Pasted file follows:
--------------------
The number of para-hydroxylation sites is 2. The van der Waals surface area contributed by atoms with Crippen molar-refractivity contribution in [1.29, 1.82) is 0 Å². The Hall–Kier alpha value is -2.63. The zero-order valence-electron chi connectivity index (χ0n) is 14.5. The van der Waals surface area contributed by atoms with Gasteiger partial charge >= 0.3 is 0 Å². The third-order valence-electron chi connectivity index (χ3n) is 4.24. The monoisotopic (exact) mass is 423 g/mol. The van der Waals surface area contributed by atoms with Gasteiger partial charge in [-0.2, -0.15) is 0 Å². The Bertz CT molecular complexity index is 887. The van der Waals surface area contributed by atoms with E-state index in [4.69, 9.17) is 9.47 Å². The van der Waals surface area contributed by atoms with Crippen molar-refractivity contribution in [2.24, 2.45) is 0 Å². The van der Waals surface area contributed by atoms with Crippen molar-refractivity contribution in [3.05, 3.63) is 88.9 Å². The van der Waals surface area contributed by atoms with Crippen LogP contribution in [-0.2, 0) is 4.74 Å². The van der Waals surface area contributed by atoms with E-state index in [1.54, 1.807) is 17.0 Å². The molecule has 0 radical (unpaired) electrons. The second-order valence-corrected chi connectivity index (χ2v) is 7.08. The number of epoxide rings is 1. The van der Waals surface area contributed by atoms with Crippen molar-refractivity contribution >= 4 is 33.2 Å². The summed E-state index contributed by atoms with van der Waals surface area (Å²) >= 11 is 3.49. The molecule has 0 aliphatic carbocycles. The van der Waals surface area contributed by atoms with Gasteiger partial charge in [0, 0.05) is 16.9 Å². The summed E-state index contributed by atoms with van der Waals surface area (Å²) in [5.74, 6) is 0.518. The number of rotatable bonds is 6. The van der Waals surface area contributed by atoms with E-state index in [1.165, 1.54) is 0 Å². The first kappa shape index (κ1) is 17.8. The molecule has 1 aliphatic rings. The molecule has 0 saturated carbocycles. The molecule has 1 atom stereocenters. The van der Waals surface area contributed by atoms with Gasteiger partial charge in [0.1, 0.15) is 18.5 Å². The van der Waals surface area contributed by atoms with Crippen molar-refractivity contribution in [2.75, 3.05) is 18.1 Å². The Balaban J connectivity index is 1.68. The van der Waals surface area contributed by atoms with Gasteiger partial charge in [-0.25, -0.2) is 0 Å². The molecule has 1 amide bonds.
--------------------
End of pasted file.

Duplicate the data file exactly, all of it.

The number of para-hydroxylation sites is 2. The van der Waals surface area contributed by atoms with Crippen molar-refractivity contribution in [1.29, 1.82) is 0 Å². The Hall–Kier alpha value is -2.63. The zero-order valence-electron chi connectivity index (χ0n) is 14.5. The van der Waals surface area contributed by atoms with Gasteiger partial charge >= 0.3 is 0 Å². The third-order valence-electron chi connectivity index (χ3n) is 4.24. The monoisotopic (exact) mass is 423 g/mol. The van der Waals surface area contributed by atoms with Gasteiger partial charge in [-0.2, -0.15) is 0 Å². The Bertz CT molecular complexity index is 887. The van der Waals surface area contributed by atoms with E-state index in [4.69, 9.17) is 9.47 Å². The van der Waals surface area contributed by atoms with Crippen molar-refractivity contribution in [2.24, 2.45) is 0 Å². The van der Waals surface area contributed by atoms with Crippen molar-refractivity contribution in [3.05, 3.63) is 88.9 Å². The van der Waals surface area contributed by atoms with Crippen LogP contribution in [-0.2, 0) is 4.74 Å². The van der Waals surface area contributed by atoms with E-state index in [1.54, 1.807) is 17.0 Å². The molecule has 0 radical (unpaired) electrons. The second-order valence-corrected chi connectivity index (χ2v) is 7.08. The number of epoxide rings is 1. The van der Waals surface area contributed by atoms with Crippen molar-refractivity contribution >= 4 is 33.2 Å². The summed E-state index contributed by atoms with van der Waals surface area (Å²) >= 11 is 3.49. The molecule has 0 aliphatic carbocycles. The van der Waals surface area contributed by atoms with Gasteiger partial charge in [0, 0.05) is 16.9 Å². The summed E-state index contributed by atoms with van der Waals surface area (Å²) in [5.74, 6) is 0.518. The number of rotatable bonds is 6. The van der Waals surface area contributed by atoms with E-state index in [1.165, 1.54) is 0 Å². The first kappa shape index (κ1) is 17.8. The molecule has 1 aliphatic rings. The molecule has 0 saturated carbocycles. The molecule has 1 atom stereocenters. The van der Waals surface area contributed by atoms with Gasteiger partial charge in [0.1, 0.15) is 18.5 Å². The van der Waals surface area contributed by atoms with Crippen molar-refractivity contribution in [2.75, 3.05) is 18.1 Å². The Balaban J connectivity index is 1.68. The van der Waals surface area contributed by atoms with Gasteiger partial charge in [-0.25, -0.2) is 0 Å². The molecule has 1 amide bonds.